Earlier this year, our corporate venture fund, M12, took an important step in helping identify promising women entrepreneurs and accelerating their access to capital. Partnering with EQT Ventures and SVB Financial Group, we launched the Female Founders Competition, awarding $4M to two women-led companies building innovative software solutions for the enterprise.

Those following this industry are well aware of the hard truths women founders face when seeking funding: just 17 percent of all startups boast a single female founder; and of that small percent, only 2.2 percent of total global venture capital funding went to female founders over the past two years. While the numbers clearly indicate there’s a need to do more, many investors struggle with where to start.

There are plenty of women entrepreneurs focused on solving enterprise technology challenges, but we needed a better way of finding them. With the previous success in sourcing incredibly promising portfolio companies from our Innovate.AI competition, we decided to try a competition again, but this time focused on surfacing female founders. And the results spoke volumes.

We received hundreds of submissions from female founders building enterprise solutions that spanned a multitude of industries and countries. This competition, while a small step to shift how we sourced deals, not only showed us that there is more than one way to effectively discover talent and expand networks, but it’s our responsibility as venture capitalists to begin leveling the playing field so those companies receiving funding are a truer reflection of the world in which we live.

Today, it’s my pleasure to share the results of the Female Founders Competition, and the stories behind the two incredible women whose companies will now join our portfolio.

Acerta

Greta Cutulenco, CEO and co-founder of Acerta, began her journey as a software engineering student at the University of Waterloo in Ontario, Canada, where she developed an interest in robotics and autonomous vehicle systems. While working on a research project with Sebastian Fischmeister, a professor at the university, she became fascinated with recent developments in connected and autonomous vehicles, sparking a career that led her to work with and learn from automotive original equipment manufacturers (OEMs) and Tier-1 manufacturers before returning to her roots in research. Cutulenco, Fischmeister and another colleague, Jean-Christophe Petkovich, would go on to create Acerta, using machine learning to provide real-time malfunction detection and failure prediction in vehicles. To commercialize their work, Cutulenco spent time in local incubators and attending business and sales courses before securing Acerta’s participation in the Techstars Mobility accelerator in Detroit. Just over two years later, Acerta has grown from a team of three to nearly 20, with Greta recently being named to Forbes 30 under 30 for Manufacturing and Industry, the company gaining traction with some of the largest auto manufacturers as customers, and now becoming a winner of the Female Founders competition.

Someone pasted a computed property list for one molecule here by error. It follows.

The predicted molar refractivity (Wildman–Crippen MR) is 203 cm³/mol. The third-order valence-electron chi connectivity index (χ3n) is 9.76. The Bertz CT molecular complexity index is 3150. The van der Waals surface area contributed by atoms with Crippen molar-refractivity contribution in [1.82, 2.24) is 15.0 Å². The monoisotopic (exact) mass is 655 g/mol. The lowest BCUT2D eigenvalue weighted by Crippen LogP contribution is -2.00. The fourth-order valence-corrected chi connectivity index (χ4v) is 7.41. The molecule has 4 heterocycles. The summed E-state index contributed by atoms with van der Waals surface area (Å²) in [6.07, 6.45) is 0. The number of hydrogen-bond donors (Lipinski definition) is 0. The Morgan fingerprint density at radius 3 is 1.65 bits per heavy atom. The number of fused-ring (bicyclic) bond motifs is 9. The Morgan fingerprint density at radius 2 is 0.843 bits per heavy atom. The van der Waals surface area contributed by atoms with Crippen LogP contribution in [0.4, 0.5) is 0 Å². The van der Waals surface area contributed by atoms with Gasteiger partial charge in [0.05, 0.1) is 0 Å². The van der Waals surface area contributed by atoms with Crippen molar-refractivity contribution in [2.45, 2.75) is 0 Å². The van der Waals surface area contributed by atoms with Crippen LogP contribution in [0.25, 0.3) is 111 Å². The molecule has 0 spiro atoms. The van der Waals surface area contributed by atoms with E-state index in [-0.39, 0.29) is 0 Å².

“We are thrilled for the opportunity to work with M12, EQT Ventures, and SVB Financial Group,” said Cutulenco. “The funding and ongoing support will bring a big boost to the company’s long-term growth.”

 Greta Cutulenco, CEO and co-founder of Acerta

Greta Cutulenco, CEO and co-founder of Acerta

Mental Canvas

Julie Dorsey, founder and chief scientist of Mental Canvas, trained as an architect before becoming a world-class computer scientist specializing in computer graphics. Her appreciation for, and expertise in these two disciplines inspired her to create the core technology behind Mental Canvas, which reimagines sketch for the digital age by augmenting it with spatial strokes, 3D navigation, and free-form animations. As supported by its early customers, Mental Canvas is a platform that addresses a wide and varied market, with early customers spanning a variety of industries from architecture, concept development for movies, animation and games, product design, education, and scientific illustration. Dorsey is also a professor of computer science at Yale University, and previously was on the faculty at MIT, where she held tenured appointments in the departments of Electrical Engineering & Computer Science and Architecture. She is an inventor on more than a dozen awarded and four pending patents, and for the past two years, has devoted herself full-time to her vision of enhancing visual communication by fundamentally elevating the way people draw.

“It is a great honor to be recognized in this way,” said Dorsey. “Of course, we are pleased with the funding, but even more, we are thrilled by the recognition and affirmation this prize provides. It says to me and our team that the technology Mental Canvas is developing to bring sketch into the digital age is groundbreaking and impactful. We look forward to working with M12, EQT Ventures and SVB Financial Group to make our company’s vision a reality.”

Julie Dorsey, founder and chief scientist of Mental Canvas

Julie Dorsey, founder and chief scientist of Mental Canvas

This afternoon, I’ll join the next generation of female leaders at a forum focused on building and nurturing this community and preparing them for what’s next. While it’s a great way to welcome our winners to the M12 portfolio, it’s also an opportunity to continue this journey – one that is very personal to me – of doing our part to ensure that everyone has a seat at the table.

 

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